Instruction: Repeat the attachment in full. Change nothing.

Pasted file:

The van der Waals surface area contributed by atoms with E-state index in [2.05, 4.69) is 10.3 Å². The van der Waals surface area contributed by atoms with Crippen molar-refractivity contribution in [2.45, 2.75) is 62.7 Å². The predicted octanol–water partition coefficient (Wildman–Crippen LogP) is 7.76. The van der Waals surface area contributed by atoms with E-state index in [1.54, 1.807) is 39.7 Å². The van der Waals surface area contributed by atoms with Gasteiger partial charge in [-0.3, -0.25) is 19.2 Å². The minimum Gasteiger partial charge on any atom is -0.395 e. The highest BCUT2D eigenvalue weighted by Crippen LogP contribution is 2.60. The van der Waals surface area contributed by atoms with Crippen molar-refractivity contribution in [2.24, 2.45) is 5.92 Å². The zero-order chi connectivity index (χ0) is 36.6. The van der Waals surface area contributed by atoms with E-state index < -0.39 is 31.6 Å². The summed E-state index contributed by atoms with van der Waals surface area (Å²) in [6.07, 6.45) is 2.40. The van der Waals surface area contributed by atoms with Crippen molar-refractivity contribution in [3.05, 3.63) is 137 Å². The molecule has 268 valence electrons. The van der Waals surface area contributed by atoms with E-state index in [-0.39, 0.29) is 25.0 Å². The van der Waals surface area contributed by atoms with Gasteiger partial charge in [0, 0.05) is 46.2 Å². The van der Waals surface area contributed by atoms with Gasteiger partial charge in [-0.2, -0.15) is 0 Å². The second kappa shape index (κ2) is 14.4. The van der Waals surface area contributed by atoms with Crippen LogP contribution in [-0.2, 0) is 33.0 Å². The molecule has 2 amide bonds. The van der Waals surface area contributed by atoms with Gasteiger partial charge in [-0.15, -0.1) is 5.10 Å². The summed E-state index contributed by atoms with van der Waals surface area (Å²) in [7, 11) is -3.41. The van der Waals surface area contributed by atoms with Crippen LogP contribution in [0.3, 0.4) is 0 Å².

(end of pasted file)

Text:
The van der Waals surface area contributed by atoms with E-state index in [2.05, 4.69) is 10.3 Å². The van der Waals surface area contributed by atoms with Crippen molar-refractivity contribution in [2.45, 2.75) is 62.7 Å². The predicted octanol–water partition coefficient (Wildman–Crippen LogP) is 7.76. The van der Waals surface area contributed by atoms with E-state index in [1.54, 1.807) is 39.7 Å². The van der Waals surface area contributed by atoms with Gasteiger partial charge in [-0.3, -0.25) is 19.2 Å². The minimum Gasteiger partial charge on any atom is -0.395 e. The highest BCUT2D eigenvalue weighted by Crippen LogP contribution is 2.60. The van der Waals surface area contributed by atoms with Crippen molar-refractivity contribution in [2.24, 2.45) is 5.92 Å². The zero-order chi connectivity index (χ0) is 36.6. The van der Waals surface area contributed by atoms with E-state index < -0.39 is 31.6 Å². The summed E-state index contributed by atoms with van der Waals surface area (Å²) in [6.07, 6.45) is 2.40. The van der Waals surface area contributed by atoms with Crippen molar-refractivity contribution in [3.05, 3.63) is 137 Å². The molecule has 268 valence electrons. The van der Waals surface area contributed by atoms with E-state index in [-0.39, 0.29) is 25.0 Å². The van der Waals surface area contributed by atoms with Gasteiger partial charge in [0, 0.05) is 46.2 Å². The van der Waals surface area contributed by atoms with Gasteiger partial charge in [-0.2, -0.15) is 0 Å². The second kappa shape index (κ2) is 14.4. The van der Waals surface area contributed by atoms with Crippen LogP contribution in [-0.2, 0) is 33.0 Å². The molecule has 2 amide bonds. The van der Waals surface area contributed by atoms with Gasteiger partial charge in [-0.15, -0.1) is 5.10 Å². The summed E-state index contributed by atoms with van der Waals surface area (Å²) in [7, 11) is -3.41. The van der Waals surface area contributed by atoms with Crippen LogP contribution in [0.3, 0.4) is 0 Å².